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Clinton's Promise: State of Education

By The CRIMSON Staff

With respect to his new dedication to educational funding, President Clinton seems to have found a truly beneficial use for his brand of Democratic conservatism, heretofore correctly seen as unambiguous capitulation to a Republican agenda. In his State of the Union message to Congress two weeks ago, the president promised--in somewhat overblown rhetoric--"a new kind of government--not to solve all of our problems for us, but to give all our people the tools to make the most of their own lives." We are thankful that in the president's budget proposal for fiscal year 1998, such sloganeering translates into dollars for schools, students and workers.

College students stand to benefit if this new direction in federal spending comes to be. Clinton has included in his budget a tax credit of up to $1,500 per year for two years of college education provided that students maintain a 'B' average (which is not such a difficult hurdle here, at least). In addition, Clinton has pledged to increase the funding of Pell grants, which provide assistance to needy students, so that each recipient gets $3,000, an increase of over $300 per student. Also, Clinton proposes to add $27 million per year for federal college work-study jobs, a substantial increase which will benefit working students.

The president's budget proposal also beefs up funding for secondary school education, but to limited effect. Though the overall budget for public schools will be increased by 11 percent to $29.1 billion, this money will still be distributed through rich and poor districts in a fairly even fashion. A bit of saving grace comes from a $400 million increase in the Title I appropriation which is used to aid poor children academically. But the administration's F.D.R.-like insistence on a computer in every classroom (and the $500 million next year so allotted) reduces the overall productive capital that might otherwise aid poor schools buy the very desks on which the hypothetical computer technology is supposed to sit. Likewise, the doubled funding of charter schools does little to help sustain ordinary students in the decaying public school system.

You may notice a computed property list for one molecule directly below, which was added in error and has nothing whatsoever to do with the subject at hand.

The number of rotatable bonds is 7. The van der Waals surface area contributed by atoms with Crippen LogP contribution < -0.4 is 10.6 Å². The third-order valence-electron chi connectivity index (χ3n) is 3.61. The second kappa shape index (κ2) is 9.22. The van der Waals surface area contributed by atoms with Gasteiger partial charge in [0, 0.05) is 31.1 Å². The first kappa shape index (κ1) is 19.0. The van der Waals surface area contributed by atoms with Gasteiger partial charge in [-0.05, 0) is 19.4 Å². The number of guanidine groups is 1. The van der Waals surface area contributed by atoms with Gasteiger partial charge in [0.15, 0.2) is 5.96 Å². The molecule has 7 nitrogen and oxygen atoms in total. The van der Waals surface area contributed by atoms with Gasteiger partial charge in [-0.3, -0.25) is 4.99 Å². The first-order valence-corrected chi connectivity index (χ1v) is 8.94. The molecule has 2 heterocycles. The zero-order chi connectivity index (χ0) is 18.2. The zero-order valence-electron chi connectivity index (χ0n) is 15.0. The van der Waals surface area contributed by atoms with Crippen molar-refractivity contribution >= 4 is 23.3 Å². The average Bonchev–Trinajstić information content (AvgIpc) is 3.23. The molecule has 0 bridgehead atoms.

We are pleased to note that the Clinton budget does well by American laborer-citizens. One of the president's proposals is for a tax deduction of up to $10,000 for post-secondary school education and training. This tax break couldn't be more beneficial to average Americans who are competing in an increasingly global and skilled labor market. In the new economic order of the information age, it is human capital which is the primary value of the citizen, for it is that knowledge and skill base which is salable to employers. For Americans to be able to compete in the new economy, they will need the flexible training supplied by community colleges and private technical schools in order to maintain or increase their standards of living.

The 1998 federal budget proposal of the Clinton administration, then, is intended to equip the average American with the real opportunities for advancement that one ordinarily finds only in the national mythology. We salute the efforts of the president in increasing the funding for education priorities, but in the future we ask that his budget priorities do more to reflect a more realistic sense of educational justice, and include overcompensation to poor communities struggling to get by in education. For the great majority of Americans, though, and for college students in particular, this budget bodes well.

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